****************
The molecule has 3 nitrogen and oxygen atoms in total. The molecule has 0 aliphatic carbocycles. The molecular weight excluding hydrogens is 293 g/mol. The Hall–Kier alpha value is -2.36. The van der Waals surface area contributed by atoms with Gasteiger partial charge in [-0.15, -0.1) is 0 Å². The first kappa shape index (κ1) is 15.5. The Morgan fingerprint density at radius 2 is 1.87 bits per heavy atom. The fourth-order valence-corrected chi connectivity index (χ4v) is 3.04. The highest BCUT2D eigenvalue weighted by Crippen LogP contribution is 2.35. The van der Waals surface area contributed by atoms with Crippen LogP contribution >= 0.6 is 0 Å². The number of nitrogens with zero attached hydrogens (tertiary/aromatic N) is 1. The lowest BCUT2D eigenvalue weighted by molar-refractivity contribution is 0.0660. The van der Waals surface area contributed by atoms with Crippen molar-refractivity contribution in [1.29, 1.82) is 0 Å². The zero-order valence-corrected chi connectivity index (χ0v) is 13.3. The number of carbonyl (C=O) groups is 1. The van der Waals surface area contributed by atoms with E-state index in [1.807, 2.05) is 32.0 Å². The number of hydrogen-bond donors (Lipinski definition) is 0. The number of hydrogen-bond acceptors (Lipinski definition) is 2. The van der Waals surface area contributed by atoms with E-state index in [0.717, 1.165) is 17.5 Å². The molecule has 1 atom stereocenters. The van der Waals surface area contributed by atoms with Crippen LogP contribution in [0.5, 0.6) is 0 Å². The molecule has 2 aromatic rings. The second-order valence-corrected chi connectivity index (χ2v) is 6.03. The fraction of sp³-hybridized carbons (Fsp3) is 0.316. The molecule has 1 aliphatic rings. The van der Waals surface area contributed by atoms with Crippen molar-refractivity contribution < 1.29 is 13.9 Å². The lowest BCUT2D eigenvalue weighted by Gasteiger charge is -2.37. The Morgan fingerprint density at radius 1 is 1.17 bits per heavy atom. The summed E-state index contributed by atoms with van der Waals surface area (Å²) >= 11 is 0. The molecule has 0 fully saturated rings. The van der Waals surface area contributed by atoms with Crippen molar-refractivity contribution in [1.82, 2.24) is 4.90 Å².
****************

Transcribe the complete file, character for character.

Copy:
The molecule has 3 nitrogen and oxygen atoms in total. The molecule has 0 aliphatic carbocycles. The molecular weight excluding hydrogens is 293 g/mol. The Hall–Kier alpha value is -2.36. The van der Waals surface area contributed by atoms with Gasteiger partial charge in [-0.15, -0.1) is 0 Å². The first kappa shape index (κ1) is 15.5. The Morgan fingerprint density at radius 2 is 1.87 bits per heavy atom. The fourth-order valence-corrected chi connectivity index (χ4v) is 3.04. The highest BCUT2D eigenvalue weighted by Crippen LogP contribution is 2.35. The van der Waals surface area contributed by atoms with Crippen LogP contribution >= 0.6 is 0 Å². The number of nitrogens with zero attached hydrogens (tertiary/aromatic N) is 1. The lowest BCUT2D eigenvalue weighted by molar-refractivity contribution is 0.0660. The van der Waals surface area contributed by atoms with Crippen molar-refractivity contribution in [1.29, 1.82) is 0 Å². The zero-order valence-corrected chi connectivity index (χ0v) is 13.3. The number of carbonyl (C=O) groups is 1. The van der Waals surface area contributed by atoms with E-state index in [1.807, 2.05) is 32.0 Å². The number of hydrogen-bond donors (Lipinski definition) is 0. The number of hydrogen-bond acceptors (Lipinski definition) is 2. The van der Waals surface area contributed by atoms with E-state index in [0.717, 1.165) is 17.5 Å². The molecule has 1 atom stereocenters. The van der Waals surface area contributed by atoms with Crippen LogP contribution in [0.5, 0.6) is 0 Å². The molecule has 2 aromatic rings. The second-order valence-corrected chi connectivity index (χ2v) is 6.03. The fraction of sp³-hybridized carbons (Fsp3) is 0.316. The molecule has 1 aliphatic rings. The van der Waals surface area contributed by atoms with Crippen molar-refractivity contribution < 1.29 is 13.9 Å². The lowest BCUT2D eigenvalue weighted by Gasteiger charge is -2.37. The Morgan fingerprint density at radius 1 is 1.17 bits per heavy atom. The summed E-state index contributed by atoms with van der Waals surface area (Å²) >= 11 is 0. The molecule has 0 fully saturated rings. The van der Waals surface area contributed by atoms with Crippen molar-refractivity contribution in [1.82, 2.24) is 4.90 Å².